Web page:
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Practical Insight: Overcoming Discouragement

by Tim Saumier, President of TYGES 

I get my inspiration on what to write from a number of places but my favorite is God’s Word – the Bible.  People look at this book as it is written in some strange language that is hard to understand or is not really relevant to them.  In fact, it is the story of the Good News (aka the Gospel) written by God himself through ordinary men.  Yes, this book talks about the Good News but it also offers up very practical tools on how to live your life.  I want to talk about what the bible talks says about how to deal with discouragement (I’m borrowing from Rick Warren’s daily devotional).

Rick says that discouragement is curable and when he gets discouraged, he heads to the book of Nehemiah for practical counsel on how to cure his state of discouragement.

“Then the people of Judah said, ‘The work crews are worn out, and there is too much rubble.  We can’t continue to rebuild the wall.'” (Nehemiah 4:10 GWT)

sleep-18First, we get tired.  We are human and we flat out get tired.  To deal with this you need to recharge yourself with sleep or even a vacation.  When I get to this phase, I take a nap, go for a walk, or go to the movies by myself.  It’s a time to get away and get my batteries charged up again.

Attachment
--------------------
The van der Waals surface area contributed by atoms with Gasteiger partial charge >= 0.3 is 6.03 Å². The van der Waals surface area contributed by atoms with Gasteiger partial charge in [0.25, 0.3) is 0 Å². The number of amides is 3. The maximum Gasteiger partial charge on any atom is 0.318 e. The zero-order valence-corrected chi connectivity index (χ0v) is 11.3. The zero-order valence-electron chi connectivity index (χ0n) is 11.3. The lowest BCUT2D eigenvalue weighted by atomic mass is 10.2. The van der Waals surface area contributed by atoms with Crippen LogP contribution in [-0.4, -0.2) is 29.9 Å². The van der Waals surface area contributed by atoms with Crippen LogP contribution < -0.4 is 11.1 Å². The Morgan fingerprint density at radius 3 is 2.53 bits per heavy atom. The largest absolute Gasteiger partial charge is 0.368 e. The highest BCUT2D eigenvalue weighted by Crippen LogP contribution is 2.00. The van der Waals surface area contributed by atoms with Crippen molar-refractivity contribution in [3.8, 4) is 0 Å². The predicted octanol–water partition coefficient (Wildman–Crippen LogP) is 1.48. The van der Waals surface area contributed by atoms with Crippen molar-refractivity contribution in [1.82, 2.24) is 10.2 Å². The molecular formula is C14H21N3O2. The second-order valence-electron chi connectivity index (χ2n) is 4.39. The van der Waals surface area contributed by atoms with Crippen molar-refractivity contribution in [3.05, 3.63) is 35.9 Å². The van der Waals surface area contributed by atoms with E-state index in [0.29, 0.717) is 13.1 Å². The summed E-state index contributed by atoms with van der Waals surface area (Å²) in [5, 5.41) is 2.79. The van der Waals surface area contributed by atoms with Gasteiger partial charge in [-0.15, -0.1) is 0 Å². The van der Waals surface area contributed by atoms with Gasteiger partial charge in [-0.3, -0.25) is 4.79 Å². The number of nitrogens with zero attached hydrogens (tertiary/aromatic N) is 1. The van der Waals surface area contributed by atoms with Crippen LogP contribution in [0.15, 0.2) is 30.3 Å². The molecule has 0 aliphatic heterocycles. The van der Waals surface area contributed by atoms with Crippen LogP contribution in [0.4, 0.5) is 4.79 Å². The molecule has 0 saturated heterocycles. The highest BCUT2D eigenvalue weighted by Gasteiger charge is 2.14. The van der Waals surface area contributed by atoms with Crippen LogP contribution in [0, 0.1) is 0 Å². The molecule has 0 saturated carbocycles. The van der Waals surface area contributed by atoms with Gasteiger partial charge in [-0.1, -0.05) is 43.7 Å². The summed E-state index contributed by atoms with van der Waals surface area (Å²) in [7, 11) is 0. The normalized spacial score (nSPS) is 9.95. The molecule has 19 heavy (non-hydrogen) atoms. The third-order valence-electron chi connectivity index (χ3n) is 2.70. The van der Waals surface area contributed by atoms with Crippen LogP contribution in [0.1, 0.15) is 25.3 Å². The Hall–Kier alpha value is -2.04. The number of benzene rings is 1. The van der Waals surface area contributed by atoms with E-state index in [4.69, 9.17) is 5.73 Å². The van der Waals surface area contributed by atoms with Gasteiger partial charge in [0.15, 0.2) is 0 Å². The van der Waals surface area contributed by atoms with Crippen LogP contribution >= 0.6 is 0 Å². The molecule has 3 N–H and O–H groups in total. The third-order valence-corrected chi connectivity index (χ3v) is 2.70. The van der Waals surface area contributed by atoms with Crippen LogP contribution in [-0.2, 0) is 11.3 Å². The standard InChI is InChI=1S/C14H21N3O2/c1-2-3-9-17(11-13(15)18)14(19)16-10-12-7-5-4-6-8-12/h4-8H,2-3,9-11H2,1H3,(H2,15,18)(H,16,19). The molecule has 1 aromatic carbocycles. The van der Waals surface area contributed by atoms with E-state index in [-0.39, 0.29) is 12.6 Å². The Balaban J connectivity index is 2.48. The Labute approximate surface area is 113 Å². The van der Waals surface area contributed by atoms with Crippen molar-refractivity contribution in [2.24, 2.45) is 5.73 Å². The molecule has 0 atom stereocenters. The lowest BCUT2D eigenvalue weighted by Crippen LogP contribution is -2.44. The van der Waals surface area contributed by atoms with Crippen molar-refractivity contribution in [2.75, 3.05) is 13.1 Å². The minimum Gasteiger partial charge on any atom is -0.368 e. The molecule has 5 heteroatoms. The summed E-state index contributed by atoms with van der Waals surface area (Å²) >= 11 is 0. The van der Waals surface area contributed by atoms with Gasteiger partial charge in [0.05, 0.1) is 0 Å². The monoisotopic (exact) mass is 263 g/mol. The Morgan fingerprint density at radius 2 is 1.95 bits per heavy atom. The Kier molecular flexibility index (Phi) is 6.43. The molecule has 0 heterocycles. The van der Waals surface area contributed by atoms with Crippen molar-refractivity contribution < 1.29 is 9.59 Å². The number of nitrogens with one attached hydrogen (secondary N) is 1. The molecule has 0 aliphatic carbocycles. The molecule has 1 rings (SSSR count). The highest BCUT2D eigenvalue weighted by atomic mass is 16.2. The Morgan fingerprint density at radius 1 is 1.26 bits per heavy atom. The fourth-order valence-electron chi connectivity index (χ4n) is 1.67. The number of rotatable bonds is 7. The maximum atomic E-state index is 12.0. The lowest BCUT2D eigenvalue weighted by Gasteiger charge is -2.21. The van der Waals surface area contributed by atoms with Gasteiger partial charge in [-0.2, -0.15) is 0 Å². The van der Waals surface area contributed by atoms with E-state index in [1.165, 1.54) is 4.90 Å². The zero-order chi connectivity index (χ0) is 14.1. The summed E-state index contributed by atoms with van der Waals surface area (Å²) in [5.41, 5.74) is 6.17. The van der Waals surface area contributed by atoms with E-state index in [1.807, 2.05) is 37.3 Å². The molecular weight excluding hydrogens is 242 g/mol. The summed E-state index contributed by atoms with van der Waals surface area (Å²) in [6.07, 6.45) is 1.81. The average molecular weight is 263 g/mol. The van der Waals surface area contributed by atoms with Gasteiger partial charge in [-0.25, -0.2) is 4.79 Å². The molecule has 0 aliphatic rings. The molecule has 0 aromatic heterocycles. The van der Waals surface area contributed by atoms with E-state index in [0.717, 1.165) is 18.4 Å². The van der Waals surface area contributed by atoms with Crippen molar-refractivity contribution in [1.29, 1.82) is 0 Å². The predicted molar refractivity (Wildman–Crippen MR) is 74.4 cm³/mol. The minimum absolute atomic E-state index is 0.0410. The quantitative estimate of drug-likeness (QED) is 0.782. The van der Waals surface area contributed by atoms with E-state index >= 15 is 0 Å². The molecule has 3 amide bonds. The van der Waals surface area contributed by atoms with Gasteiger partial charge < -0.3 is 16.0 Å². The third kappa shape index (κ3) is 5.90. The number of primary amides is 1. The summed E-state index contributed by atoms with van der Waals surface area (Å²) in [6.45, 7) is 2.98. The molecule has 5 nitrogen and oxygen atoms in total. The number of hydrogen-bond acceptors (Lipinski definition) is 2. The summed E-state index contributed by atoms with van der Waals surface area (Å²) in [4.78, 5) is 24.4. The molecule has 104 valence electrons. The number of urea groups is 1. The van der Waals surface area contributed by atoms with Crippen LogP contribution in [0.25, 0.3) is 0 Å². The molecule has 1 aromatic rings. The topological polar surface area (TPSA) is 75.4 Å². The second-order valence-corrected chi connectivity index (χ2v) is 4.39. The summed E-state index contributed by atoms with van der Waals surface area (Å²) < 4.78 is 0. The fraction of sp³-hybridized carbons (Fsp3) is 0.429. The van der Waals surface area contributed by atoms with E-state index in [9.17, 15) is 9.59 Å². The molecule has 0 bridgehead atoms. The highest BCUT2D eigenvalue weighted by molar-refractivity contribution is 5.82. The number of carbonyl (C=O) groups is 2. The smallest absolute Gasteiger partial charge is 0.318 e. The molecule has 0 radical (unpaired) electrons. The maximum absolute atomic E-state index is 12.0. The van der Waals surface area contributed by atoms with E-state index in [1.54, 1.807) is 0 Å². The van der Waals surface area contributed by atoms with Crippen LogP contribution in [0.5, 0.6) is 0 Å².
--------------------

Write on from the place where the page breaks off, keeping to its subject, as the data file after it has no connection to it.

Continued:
Second, we get frustrated.  You have so much going on in life that is stopping you from getting on track.  It’s time to stop, clean up, and get organized.  When we get overwhelmed, it feels like we are spinning our wheels and getting nowhere in life.  This is the time to take stock and organize what’s in front of you, get rid of the things that don’t matter, and focus on the things that do.  Then prioritize your actions and start executing.

Third, we think we have failed.  Because we are a mess, we don’t always hit our goals or timelines, thus this means failure to each of us.  The reality of it is we fail daily – get used to it.  Failure is nothing but an opportunity to learn and course correct.  Don’t accept this fate.  Don’t give in to self-pity.  Don’t start blaming others.  Don’t complain and claim that the task is impossible.  Instead, refocus, plan, prioritize and start moving forward.

Finally, if we give in to fear, we get discouraged.  In Nehemiah it suggests that people most affected by fear are those that hang around negative people.  One thing to say about that:  turn and run from these people.  Don’t buy in to what they are projecting.  Don’t let fear discourage you.  If you let it, fear will ruin your life.  Instead of being afraid, focus on what you can learn from your circumstances and how you can use these lessons to move forward.

The bible is full of very practical tools and advice on how to make it in this life.  Make it part of your daily read.


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Waiting on Perfection

by Tim Saumier, President of TYGES